NFL coach NFL's Bruce DeHaven admits he was wary of the new structure. He didn't know if he wanted to see the new church in place of the one he attended every Sunday when he was growing up. However, when Ron and Arnita Schultz, his cousins, celebrated their 50th wedding anniversary a few years ago, he couldn't miss it. "They really did a nice job," he said "And they were able to put some of the features of the other church in it." DeHaven said he learned a lot while growing up in his hometown. He played football, basketball and ran track in high school. His 8-man football team was good, he noted. The team was 8-1 his junior year and went undefeated for Belpre's last season in 1965. DeHaven has coached 25 years in the NFL, including 13 seasons with the Bills. He's made four Super Bowl appearances in a row with the Bills, but has no championships. Coincidentally, he said, he isn't the only NFL coach to live near Trousdale. Ollie Spencer, who was the offensive line coach for the Oakland Raiders under John Madden, lived not far from the DeHaven farm. Spencer also played professional football, as well. DeHaven said he tries to get back to his hometown every year. He and his sister own the land his parents' farmed. Ron Schultz farms it now. It is sad to see small Kansas towns like Trousdale whither away, DeHaven said. "But I sure have fond memories of the place and the people who lived there," he said. "It was just a family oriented community and such an ideal place to be raised. "It was one of those places that it wasn't just your parents but the whole community who raised you," he said. "Kids today would be so lucky to have so many role models in their life."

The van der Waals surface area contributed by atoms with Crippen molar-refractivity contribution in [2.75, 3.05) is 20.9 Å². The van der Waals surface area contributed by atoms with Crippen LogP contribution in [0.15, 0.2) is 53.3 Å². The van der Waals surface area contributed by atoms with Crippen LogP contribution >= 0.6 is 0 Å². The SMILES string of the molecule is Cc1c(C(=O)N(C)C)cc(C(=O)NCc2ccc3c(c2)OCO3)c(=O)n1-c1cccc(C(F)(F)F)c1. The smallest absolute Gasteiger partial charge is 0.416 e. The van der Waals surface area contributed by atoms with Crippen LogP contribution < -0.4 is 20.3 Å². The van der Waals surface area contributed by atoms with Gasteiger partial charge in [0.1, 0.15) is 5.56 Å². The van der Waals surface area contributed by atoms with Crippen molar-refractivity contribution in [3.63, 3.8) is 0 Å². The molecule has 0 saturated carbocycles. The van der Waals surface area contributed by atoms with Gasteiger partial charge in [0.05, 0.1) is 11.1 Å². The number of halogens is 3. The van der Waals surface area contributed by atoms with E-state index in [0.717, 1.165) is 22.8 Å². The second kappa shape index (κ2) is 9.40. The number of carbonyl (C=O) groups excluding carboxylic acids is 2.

Tuesday, May 24, 2011
|Hopewell started in 1904 as a post office. The post office closed in 1908.
The post office again opened by 1916, with the town taking the name of Fravel. The Fravel post office changed to Hopewell in 1921.
The town soon began to grow, springing up with the railroad. Ninety-one-year-old Geraldine McAhren, of Byers, who grew up in Hopewell and is Giles' aunt, said the Farmer's State Bank of Hopewell
opened for business about the same time as the name change.|
The town also had a general store, a hotel, elevators, a blacksmith, a hardware store and lumberyard. The bank housed the post office until it closed in the mid-1920s, she said. Fun included going to school and church, McAhren said. A local couple, Roy and Mina Hodson, befriended her. She would sit on their laps at church and, when she was older, was in a quartet with Roy.
Other activities included rabbit hunts, wrote Kansas ghost town author Daniel Fitzgerald. For instance, Hopewell's two lodges had a wager for an oyster dinner to see who could get the most rabbits. The winning team corralled more than 700 rabbits and herded them to a buyer at Byers. The buyer paid 75 cents each for jackrabbits and 35 cents apiece for cottontails. Yet, while there were signs of prospering in the beginning, little Hopewell never took off.
|Sheep populate Hopewell these days.|
|A structure in the trees|
Monday, May 9, 2011
|Buda Cemetery - now a gathering place on Memorial Day|
|Marker shows thelocation of Buda school.|
|Buda's first school|
|Buda's second school.|
|A windmill at the cemetery|
BUDA - There was not much in this little spot when Earl McVicker's ancestors first homesteaded here, a family with three children at the time, all living in a small dugout on a parcel of untouched prairie.
Buda, however, didn't have to be big to be a gathering place for area farmers and others - a place where residents met for potlucks and songs. The town of sorts did once have a hotel, a grocery and a post office in the 1800s, and of course, founders had dreams of it getting bigger.